1 (12.5)

 

 II–III

16 (55.2)

10 (58.8)

4 (50.0)

 

 IV

2 (6.9)

6 (35.3)

2 (25.0)

 

 Unknown

0 (0.0)

1 (5.9)

1 (12.5)

0.006

All cancer sites

 I

137 (46.3)

4 (3.3)

3 (7.1)

 

 II–III

106 (35.8)

72 (59.5)

15 (35.7)

 

 IV

13 (4.4)

35 (28.9)

15 (35.7)

 

 Unknown

40 (13.5)

10 (8.3)

9 (21.4)

0.000

Bolded values represent statistically significant results

3.3 Age

In the curative intended treatment group, median age (range) was 76 (72–80) years, while it was 78 (74–81) years and 81 (76–86) years for the palliative and no treatment groups, respectively. The difference in age between treatment groups was statistically significant both overall (p = 0.000) and within each diagnosis (ovarian cancer: p = 0.000, endometrial cancer: p = 0.002, and cervical cancer: p = 0.001). When adjusting for comorbidity, stage, and PS, the association between age and treatment choice still persisted and was significant. This association was mainly seen in patients with ovarian cancer (Table 4). In summary, patients with higher age were less likely to receive more aggressive treatment.
Table 4

Ordered logistic regression with curative treatment as the dependent variable and adjustment for all listed variables

 

Overall, n = 459

Adjusted HR (95% CI)

Ovarian cancer, n = 186

Adjusted HR (95% CI)

Endometrial cancer, n = 219

Adjusted HR (95% CI)

Cervical cancer, n = 54

Adjusted HR (95% CI)

Comorbidity

 CCI 0

Ref.

Ref.

Ref.

Ref.

 CCI 1–2

0.8 (0.4–1.4)

1.1 (0.5–2.3)

0.6 (0.1–2.9)

0.3 (0.0–2.4)

 CCI 3+

0.5 (0.2–1.6)

0.5 (0.1–2.2)

0.7 (0.1–9.0)

1.2 (0.1–11.4)

FIGO stage

 I

Ref.

Ref.

Ref.

Ref.

 II–III

12.6 (4.6–34.2)

94.6 (13.9–641.8)

1.6 (0.3–8.0)

4.4 (0.4–53.8)

 IV

44.9 (14.4-140.1)

210.2 (26.8–1647.6)

59.8 (6.2–577.8)

18.3 (1.2–288.7)

Age, years

 70–74

Ref.

Ref.

Ref.

Ref.

 75–79

2.5 (1.3–4.9)

2.7 (1.2–5.8)

4.6 (0.6–35.6)

0.9 (0.1–10.1)

 80–84

4.1 (1.8–9.3)

6.4 (2.1–19.5)

3.1 (0.3–26.1)

7.5 (0.8–71.4)

 ≥ 85

12.9 (4.8–35.2)

23.6 (4.7–118.9)

10.8 (1.1–110.5)

6.5 (0.5–89.2)

Diagnosis

 Ovarian cancer

Ref.

Ref.

Ref.

Ref.

 Endometrial cancer

0.1 (0.0–0.2)

 Cervical cancer

0.6 (0.3–1.4)

Performance status

 0

Ref.

Ref.

Ref.

Ref.

 1

1.3 (0.7–2.5)

1.5 (0.7–3.3)

1.7 (0.3–10.5)

1.7 (0.2–3.3)

 2

3.1 (1.4–6.6)

4.2 (1.5–11.4)

3.5 (0.5–24.8)

5.3 (0.5–54.9)

 3

13.8 (3.6–53.7)

108.3 (9.6–1219.4)

4.3 (0.3–73.0)

23.7 (0.9–642.6)

 4

25.0 (2.3–274.8)

41.2 (3.1–556.0)

Bolded values represent statistically significant results

Note: Variance inflation factor for performance status = 1.20 and variance inflation factor for FIGO stage = 1.11

CCI Charlson Comorbidity Index, CI confidence interval, FIGO International Federation of Gynecology and Obstetrics, HR hazard ratio, Ref. reference

3.4 Treatment Choice

Ordered logistic regression with curative treatment as a dependent variable and adjustment for comorbidity, FIGO stage, age, diagnosis, and PS showed that FIGO stage, age, and PS were significant predictors of treatment choice both when the diagnoses were pooled and when analyzed separately (Table 4). Thus, both higher FIGO stage and higher age resulted in less aggressive treatment. Comorbidity did not influence treatment choice after adjustment for the above-mentioned factors (Table 4).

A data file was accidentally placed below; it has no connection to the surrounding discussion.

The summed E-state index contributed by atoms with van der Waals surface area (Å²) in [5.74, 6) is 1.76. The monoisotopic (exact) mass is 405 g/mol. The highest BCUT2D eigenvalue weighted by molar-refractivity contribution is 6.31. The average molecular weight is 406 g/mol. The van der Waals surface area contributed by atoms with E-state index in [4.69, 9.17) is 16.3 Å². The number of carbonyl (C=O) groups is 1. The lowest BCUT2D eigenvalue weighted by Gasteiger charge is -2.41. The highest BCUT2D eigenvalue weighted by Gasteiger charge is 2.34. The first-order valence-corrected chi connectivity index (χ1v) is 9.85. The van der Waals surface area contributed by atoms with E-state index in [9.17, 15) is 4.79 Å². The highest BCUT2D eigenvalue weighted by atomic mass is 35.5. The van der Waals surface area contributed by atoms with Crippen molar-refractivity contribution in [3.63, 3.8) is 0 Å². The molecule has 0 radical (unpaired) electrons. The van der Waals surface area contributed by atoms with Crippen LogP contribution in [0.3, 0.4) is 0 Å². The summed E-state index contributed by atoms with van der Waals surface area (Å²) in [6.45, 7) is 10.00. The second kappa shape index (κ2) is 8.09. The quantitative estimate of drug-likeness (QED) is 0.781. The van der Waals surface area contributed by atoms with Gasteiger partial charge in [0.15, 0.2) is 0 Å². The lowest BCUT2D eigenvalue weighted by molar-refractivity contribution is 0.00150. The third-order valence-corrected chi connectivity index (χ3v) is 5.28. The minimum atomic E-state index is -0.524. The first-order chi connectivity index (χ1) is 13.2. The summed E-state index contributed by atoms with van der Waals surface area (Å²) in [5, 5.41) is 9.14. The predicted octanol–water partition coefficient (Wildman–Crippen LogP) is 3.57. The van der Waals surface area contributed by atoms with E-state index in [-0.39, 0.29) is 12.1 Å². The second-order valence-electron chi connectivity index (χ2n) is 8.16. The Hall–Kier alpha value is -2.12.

3.5 Cancer-Specific and All-Cause Mortality

At the end of the follow-up, 171 patients were still alive, while 288 had died. Date of death could not be obtained for four patients, who were excluded from further analysis regarding survival. Cause of death was available for 278 patients. Cause of death was missing for six patients, who were excluded from the cancer-specific survival analysis.

Patients with ovarian cancer who received curative intended treatment had a median survival of 3.7 years [95% confidence interval (CI) 2.7–not reached], while those who received palliative treatment had a median survival of 1.3 years (95% CI 0.2–1.7). Those who received no treatment had a median survival time of 0.2 years (95% CI 0.1–0.4). None of the patients with endometrial cancer who received curative intended treatment had died at the time of the follow-up, while those who received palliative treatment had a median survival time of 0.5 years (95% CI 0.3–2.1). Those who received no treatment had a median survival time of 0.2 years (95% CI 0.1–0.6). Patients with cervical cancer who received curative treatment had a median survival time of 6.3 years (95% CI 3.2–not reached), while those who received palliative treatment had a median survival time of 1.5 years (95% CI 0.7–2.5). Those who received no treatment had a median survival time of 0.4 years (95% CI 0.01–3.4).

Multivariate analysis (pooling all three diagnoses) showed that both cancer-specific and all-cause mortality were significantly associated with treatment choice and FIGO stage (Tables 5 and 6). Age and comorbidity were not associated with mortality.
Table 5

Cancer-specific mortality

 

Overall, n = 459

Adjusted SHR (95% CI)

Ovarian cancer, n = 186

Adjusted SHR (95% CI)

Endometrial cancer, n = 219

Adjusted SHR (95% CI)

Comorbidity

 CCI 0

Ref.

Ref.

Ref.

 CCI 1–2

1.2 (0.8–1.6)

1.1 (0.7–1.6)

1.2 (0.5–2.9)

 CCI 3+

1.1 (0.4–2.5)

0.7 (0.2–2.4)

1.8 (0.4–8.1)

FIGO stage

 I

Ref.

Ref.

Ref.

 II–III

2.7 (1.4–5.0)

3.1 (1.2–8.5)

1.8 (0.7–4.8)

 IV

4.2 (2.0–8.6)

4.7 (1.7–13.3)

4.6 (0.7–31.7)

Age, years

 70–74

Ref.

Ref.

Ref.

 75–79

1.3 (0.9–2.0)

1.3 (0.8–1.9)

1.7 (0.6–4.9)

 80–84

1.5 (0.9–2.6)

2.0 (1.0–3.9)

1.4 (0.5–4.0)

 ≥ 85